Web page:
All of the recent buzz about freedom of speech and freedom of the press reminds me of the first, and only, course I ever took dedicated to these topics.
I was working on my M.A. at the University of Houston, and in my first semester in 1976, I took a graduate course in Issues in Freedom of Speech.
The professor was William A. Linsley, who had both a J.D. and a Ph.D., and was the author of a book entitled Speech Criticism: Methods and Materials (New York: William C. Brown, 1968). At the time, he was a Full Professor at the University, and the Chairman of the Department of Speech Communication.
In the course, we reviewed historical and current free speech cases that were reviewed by the United States Supreme Court.
I reflect back upon the importance of those cases, and comparing them with the tit-for-tat interplay between President Trump and the media today, well – there is no comparison. The current rhetoric reminds me of playground bullying, and the CNN video Trump tweeted this weekend illustrates the unproductive use of time and attention that surrounds all this. It is laughable to me that the Supreme Court would ever agree to consider anything about all of this current case or recent incidents.
I would like to go back in time to Dr. Linsley’s class, and insert the current situation, and see what he and my classmates would say about all this from an academic free speech perspective. My guess is that the consensus would be it is “their choice,” poke fun at it, and move on.
And, what happened to Linsley? He passed away from pancreatic cancer in 2006. I found his obituary from the Houston Chronicle.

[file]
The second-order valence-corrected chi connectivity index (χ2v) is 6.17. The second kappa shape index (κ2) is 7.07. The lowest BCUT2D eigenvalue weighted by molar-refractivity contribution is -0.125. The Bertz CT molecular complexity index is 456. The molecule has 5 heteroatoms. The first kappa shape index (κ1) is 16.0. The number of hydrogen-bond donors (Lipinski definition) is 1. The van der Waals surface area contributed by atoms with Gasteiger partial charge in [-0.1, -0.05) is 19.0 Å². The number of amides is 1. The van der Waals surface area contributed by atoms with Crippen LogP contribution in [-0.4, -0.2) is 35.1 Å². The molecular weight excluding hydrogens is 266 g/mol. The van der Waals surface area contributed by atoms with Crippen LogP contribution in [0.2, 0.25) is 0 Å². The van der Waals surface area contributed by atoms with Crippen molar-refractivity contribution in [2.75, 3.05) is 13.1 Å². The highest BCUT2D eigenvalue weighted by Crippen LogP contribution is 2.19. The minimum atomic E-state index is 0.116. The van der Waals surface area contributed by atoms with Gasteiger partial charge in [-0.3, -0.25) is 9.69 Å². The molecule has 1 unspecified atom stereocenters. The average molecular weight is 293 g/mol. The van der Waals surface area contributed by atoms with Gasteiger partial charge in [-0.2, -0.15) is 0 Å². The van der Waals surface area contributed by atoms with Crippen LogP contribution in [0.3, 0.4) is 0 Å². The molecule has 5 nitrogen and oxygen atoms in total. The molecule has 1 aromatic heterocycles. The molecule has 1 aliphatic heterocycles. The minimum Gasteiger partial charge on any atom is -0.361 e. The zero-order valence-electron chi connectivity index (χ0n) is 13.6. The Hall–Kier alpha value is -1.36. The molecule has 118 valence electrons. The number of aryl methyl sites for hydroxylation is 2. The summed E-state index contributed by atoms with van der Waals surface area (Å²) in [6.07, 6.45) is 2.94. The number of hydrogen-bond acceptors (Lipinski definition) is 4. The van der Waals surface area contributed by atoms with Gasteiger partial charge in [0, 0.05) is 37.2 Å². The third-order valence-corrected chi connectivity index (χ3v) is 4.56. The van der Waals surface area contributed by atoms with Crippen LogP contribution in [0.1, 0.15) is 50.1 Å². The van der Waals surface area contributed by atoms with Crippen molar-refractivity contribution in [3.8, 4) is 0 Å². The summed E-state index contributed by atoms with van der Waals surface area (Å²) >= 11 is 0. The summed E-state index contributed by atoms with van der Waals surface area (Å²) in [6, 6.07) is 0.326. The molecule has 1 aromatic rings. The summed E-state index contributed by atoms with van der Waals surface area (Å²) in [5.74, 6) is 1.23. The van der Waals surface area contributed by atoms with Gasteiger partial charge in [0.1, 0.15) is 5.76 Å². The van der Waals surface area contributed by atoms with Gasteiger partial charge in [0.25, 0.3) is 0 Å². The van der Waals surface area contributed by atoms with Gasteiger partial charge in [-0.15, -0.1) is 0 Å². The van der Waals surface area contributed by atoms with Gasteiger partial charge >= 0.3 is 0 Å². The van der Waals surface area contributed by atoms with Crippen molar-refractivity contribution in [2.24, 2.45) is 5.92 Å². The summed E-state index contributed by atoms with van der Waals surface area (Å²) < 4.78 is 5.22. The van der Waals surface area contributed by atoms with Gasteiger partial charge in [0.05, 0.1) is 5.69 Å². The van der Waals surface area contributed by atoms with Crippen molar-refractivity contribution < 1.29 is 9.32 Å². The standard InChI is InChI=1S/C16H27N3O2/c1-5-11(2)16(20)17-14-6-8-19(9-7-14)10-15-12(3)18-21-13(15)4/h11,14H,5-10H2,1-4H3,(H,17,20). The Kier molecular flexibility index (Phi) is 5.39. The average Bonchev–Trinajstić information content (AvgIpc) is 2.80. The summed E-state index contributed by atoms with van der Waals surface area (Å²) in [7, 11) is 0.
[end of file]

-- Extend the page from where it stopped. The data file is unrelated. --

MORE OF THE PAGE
WILLIAM ALLAN LINSLEY, J.D., PH.D., died on October 24, 2006, from pancreatic cancer at the Houston Hospice at the Medical Center. Dr. Linsley was born to William Les and Berta M. Linsley on September 22, 1933, in Peoria, Illinois. He grew up in Peoria where he attained the rank of Eagle Scout at the age thirteen. William graduated from Woodruff High School and earned a Bachelor’s Degree from Bradley University in Peoria. At Bradley, as well as at Woodruff, William was national champion debater and served as the Bradley Brave at the University. He was a member of Lambda Chi Alpha fraternity. William continued at Indiana University earning a law degree. Following his graduation from Indiana University in 1956, he entered the Air Force as a second lieutenant through an R.O.T.C. commission. He served tours of duty in Washington, D.C. and the Far East as a counter intelligence and espionage officer. Upon completing his service at the rank of captain with the Air Force, he earned his Ph.D. from the University of Oklahoma in 1963. William also did graduate research at the University of Illinois and Northwestern University. By 1963, William had earned five university degrees. Following the completion of his Ph.D., William joined the faculty at the University of Houston. He taught communication law and ethics, copyright law, and First Amendment Freedom of Speech to students in the School of Communication. He published many articles relating to these topics including the review of the Supreme Court cases relating to the First Amendment and served as a consultant to H.L.&P., M.D. Anderson, and Rice University. After thirty-three years, Dr. Linsley retired with the rank of Professor Emeritus. Professor Linsley is survived by his wife Joan; daughter Ann Linsley-Kennedy, her husband John Kennedy, and grandson and namesake William Kennedy of Bellaire, Texas; daughter Vanessa Linsley of Key West Florida, brother Dwight Linsley and his wife Karen of Whitehall, Michigan, brother-in-law Robert Van Horn and his wife Mary of Glidden, Iowa, sister-in-law Jean Cavanaugh of Great Bend, Kansas, nieces and nephews Kathleen Bowman, Tom, Jones, Mike, and James Cavanaugh, John Van Horn, his companion dogs Peter Paul and Bear, and many friends around the world. William was preceded in death by his parents, William Les and Berta M. Linsley and his beloved pets Cynthia, Freddie, Louie, DinKie, and Reggie. We are grateful for all the support and assistance that have come from special friends and colleagues Mr. And Mrs. Paul Eads, Dr. Les Switzer, Dr. Larry Judd, James Schumburg, Dr. Eugene Decker, Dr. Gerald Falchook, Mrs. Fanny Man, Laura Kirby and the exceptional caretakers, Mrs. Joan Wilcox and Ms. Margaret Watkins. Donations in William’s memory may be made to the Houston Hospice at the Medical Center or the S.P.C.A. Friends are cordially invited to a visitation with the family from five o’clock to seven-thirty in the evening on Friday, October 27 at the Bradshaw-Carter Funeral Home, 1734 West Alabama, Houston, Texas. A memorial service will be held at four o’clock in the afternoon on Saturday, October 28, 2006, at the same location. On line tributes may be posted @www.bradshawcarter.com.